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Jarr'd against nature's chime, and with harsh din
Broke the fair music that all creatures made
To their great Lord, whose love their motion sway'd
In perfect diapason, whilst they stood

In first obedience, and their state of good.
O may we soon again renew that song,


And keep in tune with Heav'n, till God ere long To his celestial consort us unite,

To live with him, and sing in endless morn of light.


THIS rich marble doth inter

The honour'd wife of Winchester,

A Viscount's daughter, an Earl's heir,
Besides what her virtues fair

Added to her noble birth,

More than she could own from earth.
Summers three times eight save one
She had told; alas too soon,
After so short time of breath,

To house with darkness, and with death.
Yet had the number of her days

Been as complete as was her praise,
Nature and Fate had had no strife

In giving limit to her life.

20 nature's chime] Jonson's Epithal. vol. vii. 2. " To do their offices in nature's chime.'




Her high birth, and her graces sweet
Quickly found a lover meet;

The virgin quire for her request
The God that sits at marriage feast;

He at their invoking came,

But with a scarce well-lighted flame;
And in his garland as he stood,

Ye might discern a cyprus bud.
Once had the early matrons run
To greet her of a lovely son,



And now with second hope she goes,
And calls Lucina to her throes;


But whether by mischance or blame
Atropos for Lucina came;
And with remorseless cruelty

Spoil'd at once both fruit and tree:
The hapless babe before his birth
Had burial, yet not laid in earth,
And the languish'd mother's womb
Was not long a living tomb.
So have I seen some tender slip,
Sav'd with care from winter's nip,
The pride of her carnation train,

19 He] See Ov. Metam. x. 4.

Adfuit ille quidem: sed nec solennia verba,
Nec lætos vultus, nec felix attulit omen:


Fax quoque, quam tenuit, lacrymoso stridula fumo, Usque fuit, nullosque invenit motibus ignes.' Jortin. 33 womb] Browne's Brit. Past. b. ii. s. 1. ed. 1616. 'Where never plowshare ript his mother's wombe To give an aged seede a living tombe.'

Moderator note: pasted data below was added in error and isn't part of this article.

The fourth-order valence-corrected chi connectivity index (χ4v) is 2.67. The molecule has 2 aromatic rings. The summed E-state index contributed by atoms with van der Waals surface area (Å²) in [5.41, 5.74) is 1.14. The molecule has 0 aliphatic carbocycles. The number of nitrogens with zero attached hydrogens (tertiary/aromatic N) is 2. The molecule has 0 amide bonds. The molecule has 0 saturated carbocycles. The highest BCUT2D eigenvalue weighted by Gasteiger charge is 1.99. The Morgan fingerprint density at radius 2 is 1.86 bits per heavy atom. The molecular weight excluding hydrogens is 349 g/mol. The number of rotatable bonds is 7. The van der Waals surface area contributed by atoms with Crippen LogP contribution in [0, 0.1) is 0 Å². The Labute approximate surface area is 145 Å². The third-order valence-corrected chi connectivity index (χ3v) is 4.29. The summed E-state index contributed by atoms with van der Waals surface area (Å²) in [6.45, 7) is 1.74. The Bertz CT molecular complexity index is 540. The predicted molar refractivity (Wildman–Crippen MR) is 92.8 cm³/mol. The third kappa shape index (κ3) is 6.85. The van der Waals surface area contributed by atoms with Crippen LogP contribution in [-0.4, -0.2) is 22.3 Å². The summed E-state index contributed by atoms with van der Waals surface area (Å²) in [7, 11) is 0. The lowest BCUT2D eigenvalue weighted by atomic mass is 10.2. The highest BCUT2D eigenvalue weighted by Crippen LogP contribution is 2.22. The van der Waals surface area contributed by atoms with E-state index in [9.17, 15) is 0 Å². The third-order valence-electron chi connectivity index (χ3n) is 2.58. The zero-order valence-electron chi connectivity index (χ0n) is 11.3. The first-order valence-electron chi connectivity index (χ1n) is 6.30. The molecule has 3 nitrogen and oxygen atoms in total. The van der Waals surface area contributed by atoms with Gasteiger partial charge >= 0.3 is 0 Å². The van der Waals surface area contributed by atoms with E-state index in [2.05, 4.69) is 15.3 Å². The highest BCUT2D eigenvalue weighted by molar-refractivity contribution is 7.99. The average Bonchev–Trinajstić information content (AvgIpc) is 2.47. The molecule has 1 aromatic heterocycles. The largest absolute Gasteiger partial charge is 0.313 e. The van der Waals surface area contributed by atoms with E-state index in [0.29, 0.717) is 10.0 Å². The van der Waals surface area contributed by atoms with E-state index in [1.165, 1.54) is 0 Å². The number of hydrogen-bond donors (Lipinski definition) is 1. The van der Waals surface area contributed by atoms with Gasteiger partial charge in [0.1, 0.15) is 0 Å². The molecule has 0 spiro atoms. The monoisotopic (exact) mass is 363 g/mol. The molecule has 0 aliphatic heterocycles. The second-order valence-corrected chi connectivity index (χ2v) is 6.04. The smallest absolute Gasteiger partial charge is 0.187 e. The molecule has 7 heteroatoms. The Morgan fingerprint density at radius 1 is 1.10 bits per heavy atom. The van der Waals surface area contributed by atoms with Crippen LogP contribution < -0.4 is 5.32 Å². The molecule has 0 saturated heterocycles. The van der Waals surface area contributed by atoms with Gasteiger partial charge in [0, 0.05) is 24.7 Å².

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Pluck'd up by some unheedy swain,
Who only thought to crop the flow'r
New shot up from vernal show'r;
But the fair blossom hangs the head
Side-ways, as on a dying bed,
And those pearls of dew she wears
Prove to be presaging tears,
Which the sad morn had let fall
On her hastening funeral.
Gentle Lady, may thy grave
Peace and quiet ever have;

After this thy travail sore
Sweet rest seize thee evermore,

That to give the world increase,
Shorten'd hast thy own life's lease.
Here, besides the sorrowing
That thy noble house doth bring,
Here be tears of perfect moan
Wept for thee in Helicon,

And some flowers, and some bays,

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For thy hearse, to strew the ways,

Sent thee from the banks of Came,

Devoted to thy virtuous name;

Whilst thou, bright Saint, high sitt'st in glory,

Next her, much like to thee in story,

That fair Syrian shepherdess,

Who after years of barrenness,

47 Lady] Cyınbeline, act iv. sc. 2.

'Quiet consummation have,
And renowned be thy grave!'



The highly favour'd Joseph bore


To him that serv'd for her before,

And at her next birth much like thee
Through pangs fled to felicity,
Far within the bosom bright
Of blazing Majesty and Light:
There with thee, new welcome Saint,
Like fortunes may her soul acquaint,
With thee there clad in radiant sheen,
No Marchioness, but now a Queen.



Now the bright morning star, day's harbinger,
Comes dancing from the east, and leads with her
The flow'ry May, who from her green lap throws
The yellow cowslip, and the pale primrose.
Hail, bounteous May, that dost inspire
Mirth, and youth, and warm desire;

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1 star] Of the bright morning star.' Hen. More's Poems,

P. 322.

1 harbinger] Shakesp. Mids. N. Dream, act iii. sc. ult.

'And yonder shines Aurora's harbinger.'

2 dancing] Spenser's F. Q. i. v. 2.

'At last the golden oriental gate


Of greatest heaven gan to open faire;
And Phoebus fresh as bridgroome to his mate,
Came dancing forth, shaking his dewy hair.'



Woods and groves are of thy dressing, Hill and dale doth boast thy blessing. Thus we salute thee with our early song, And welcome thee, and wish thee long.



WHAT needs my Shakespeare for his honour'd bones,

The labour of an age in piled stones?

Or that his hallow'd reliques should be hid
Under a star-y-pointing pyramid ?

Dear son of memory, great heir of fame,


What need'st thou such weak witness of thy name?
Thou in our wonder and astonishment
Hast built thyself a live-long monument.
For whilst to th' shame of slow-endeavouring art
Thy easy numbers flow, and that each heart
Hath from the leaves of thy unvalued book

10 welcome] Chaucer's Knight's Tale, ver. 1511.
'O Maye! with all thy floures and thy grene,
Right welcome be thou, fair freshe May.'



* These lines were prefixed to the folio ed. of Shakespeare's Plays in 1632, but without Milton's name or initials. It is, therefore, the first of his pieces that was published. Warton. 11 unvalued] Invaluable. Rich. III. act i. sc. 4.

'Inestimable stones, unvalued jewels,' Todd.

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